The summer of 2016 has been something else. I like the movies and some of the music. I hate the news. I feel sorry for adults sometimes. You have so much to think about. So while I was practicing driving with Dad, I thought of a few hints that might help you get along with us. Many of you already do, of course. But not all. And not all the time. So read my list. It just might help.
Listen to us. You’re doing that right now. But listen even when you’re mad, okay? We know we’re not perfect (except for Rob) and we want you to understand why we do the things we do.
Don’t always play the teacher—even if you are the teacher. Sometimes we can teach you things.
Ask questions—but not too many—and if we don’t want to answer back off.
Respect our privacy. You wouldn’t want us diving into your drawers, your computer, your cell.
Respect our rights. Mom & Dad have gotten really good at this, because they’ve talked about rights. I have the right to talk, but not to talk back. They will let me keep going out as long as I respect curfew. Things like that.
Question: What advice would you give parents, teachers, and other authorities? Please write back and tell me, whether you are a teen, a tween, a parent, a teacher, an authority, or an interested adult.
Thanks for reading, responding, and sharing. =)
You can purchase TALENT on Amazon at https://www.amazon.com/Talent-B-Lynn-Goodwin/dp/1629293350/ref=sr_1_1?ie=UTF8&qid=1450916910&sr=8-1&keywords=9781629293356 (cut and paste)
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The San Jose Mercury News is one of the big regional newspapers in California. I remember reading it when I was a little girl, before the term Silicon Valley was coined, back in the day when we had one TV with no remote, in a console, in the family room. The Mercury-News has endured, and I hope that TALENT, which was reviewed there last week, will also endure.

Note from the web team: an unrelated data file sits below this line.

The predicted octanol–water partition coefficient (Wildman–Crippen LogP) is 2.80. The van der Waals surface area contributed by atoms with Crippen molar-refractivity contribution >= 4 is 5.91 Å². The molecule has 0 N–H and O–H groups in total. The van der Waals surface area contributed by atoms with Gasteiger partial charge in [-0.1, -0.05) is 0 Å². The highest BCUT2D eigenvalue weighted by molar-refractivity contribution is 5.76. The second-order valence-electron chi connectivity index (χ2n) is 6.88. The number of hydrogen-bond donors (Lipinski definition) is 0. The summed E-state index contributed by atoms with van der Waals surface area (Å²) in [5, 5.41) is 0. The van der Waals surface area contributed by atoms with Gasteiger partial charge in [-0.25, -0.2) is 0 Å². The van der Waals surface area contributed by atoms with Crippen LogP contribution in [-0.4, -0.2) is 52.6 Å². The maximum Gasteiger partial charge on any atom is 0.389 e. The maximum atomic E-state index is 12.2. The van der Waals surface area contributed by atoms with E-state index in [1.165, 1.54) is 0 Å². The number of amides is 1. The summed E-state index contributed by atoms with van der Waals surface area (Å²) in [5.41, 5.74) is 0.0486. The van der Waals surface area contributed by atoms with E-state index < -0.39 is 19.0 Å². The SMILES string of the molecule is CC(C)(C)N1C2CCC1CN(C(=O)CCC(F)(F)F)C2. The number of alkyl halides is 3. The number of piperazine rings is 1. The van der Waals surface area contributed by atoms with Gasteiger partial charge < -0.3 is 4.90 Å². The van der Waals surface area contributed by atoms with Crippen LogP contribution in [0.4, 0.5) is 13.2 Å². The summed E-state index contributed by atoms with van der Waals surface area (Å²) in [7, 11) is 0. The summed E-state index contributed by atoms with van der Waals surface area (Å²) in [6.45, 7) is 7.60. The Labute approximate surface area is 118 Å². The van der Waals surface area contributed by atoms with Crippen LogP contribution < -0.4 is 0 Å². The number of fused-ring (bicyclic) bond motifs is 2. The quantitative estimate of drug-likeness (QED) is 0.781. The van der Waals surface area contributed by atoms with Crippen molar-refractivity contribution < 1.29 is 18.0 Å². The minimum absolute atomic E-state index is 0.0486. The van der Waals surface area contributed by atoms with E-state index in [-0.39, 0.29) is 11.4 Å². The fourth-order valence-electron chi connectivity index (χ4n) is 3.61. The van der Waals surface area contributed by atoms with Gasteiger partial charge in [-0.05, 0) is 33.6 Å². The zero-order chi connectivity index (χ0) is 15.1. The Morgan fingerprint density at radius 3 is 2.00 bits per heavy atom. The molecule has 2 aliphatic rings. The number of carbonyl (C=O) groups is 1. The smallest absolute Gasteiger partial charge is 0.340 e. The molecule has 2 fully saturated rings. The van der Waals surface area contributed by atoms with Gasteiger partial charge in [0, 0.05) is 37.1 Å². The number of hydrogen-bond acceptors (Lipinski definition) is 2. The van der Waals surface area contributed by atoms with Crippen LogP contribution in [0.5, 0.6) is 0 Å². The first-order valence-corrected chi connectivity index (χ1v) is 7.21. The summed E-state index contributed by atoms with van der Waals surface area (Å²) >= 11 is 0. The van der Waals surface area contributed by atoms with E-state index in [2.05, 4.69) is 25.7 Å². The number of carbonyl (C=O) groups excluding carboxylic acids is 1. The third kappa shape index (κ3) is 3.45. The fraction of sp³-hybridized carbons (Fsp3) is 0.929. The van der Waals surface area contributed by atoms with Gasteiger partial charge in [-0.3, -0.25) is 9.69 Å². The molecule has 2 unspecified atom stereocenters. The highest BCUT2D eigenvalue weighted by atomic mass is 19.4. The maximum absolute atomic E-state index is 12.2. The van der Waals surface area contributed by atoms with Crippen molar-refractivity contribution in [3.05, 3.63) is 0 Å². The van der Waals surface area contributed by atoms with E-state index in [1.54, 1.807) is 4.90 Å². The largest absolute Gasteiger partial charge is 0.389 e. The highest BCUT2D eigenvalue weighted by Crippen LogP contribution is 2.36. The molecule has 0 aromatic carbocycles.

This review, by Joanna Kraus, appeared in a column entitled “Summer Reading is Fun for All.” Here is what she said:
“Talent” by B. Lynn Goodwin (Danville) (Eternal Press, $12.50, ages 13-16.) Sandee’s brother has been missing in Afghanistan for seven months. Yet she hears Bri’s voice encouraging her when she auditions for the school musical, advising her when she selects a possible boyfriend, and supporting her when she must disobey the law to rescue a friend. She discovers “real life doesn’t have a script” in this moving novel, set in the East Bay. Sandee shows initiative, responsibility and finally the will to live her own life.
I liked her accuracy, her originality, and her choices of what will appeal to teens. But this is not a book for teens only. Many adults (including my book club) have read and liked the book.
There are 46 other reviews at http://www.amazon.com/Talent-B-Lynn-Goodwin/dp/1629293350/ref=sr_1_1?ie=UTF8&qid=1450916910&sr=8-1&keywords=9781629293356. Sandee Mason and I hope you will add yours soon.
This summer is a perfect time to read TALENT. If you are a teen, encourage your teacher to have the whole class read it. If you are a parent, share it with your kids. Read it together. Discussion questions in the back will help you get conversations going… in case that has ever been a problem in your life.
Please write back and tell me what you think of the book. I can’t wait to hear from you.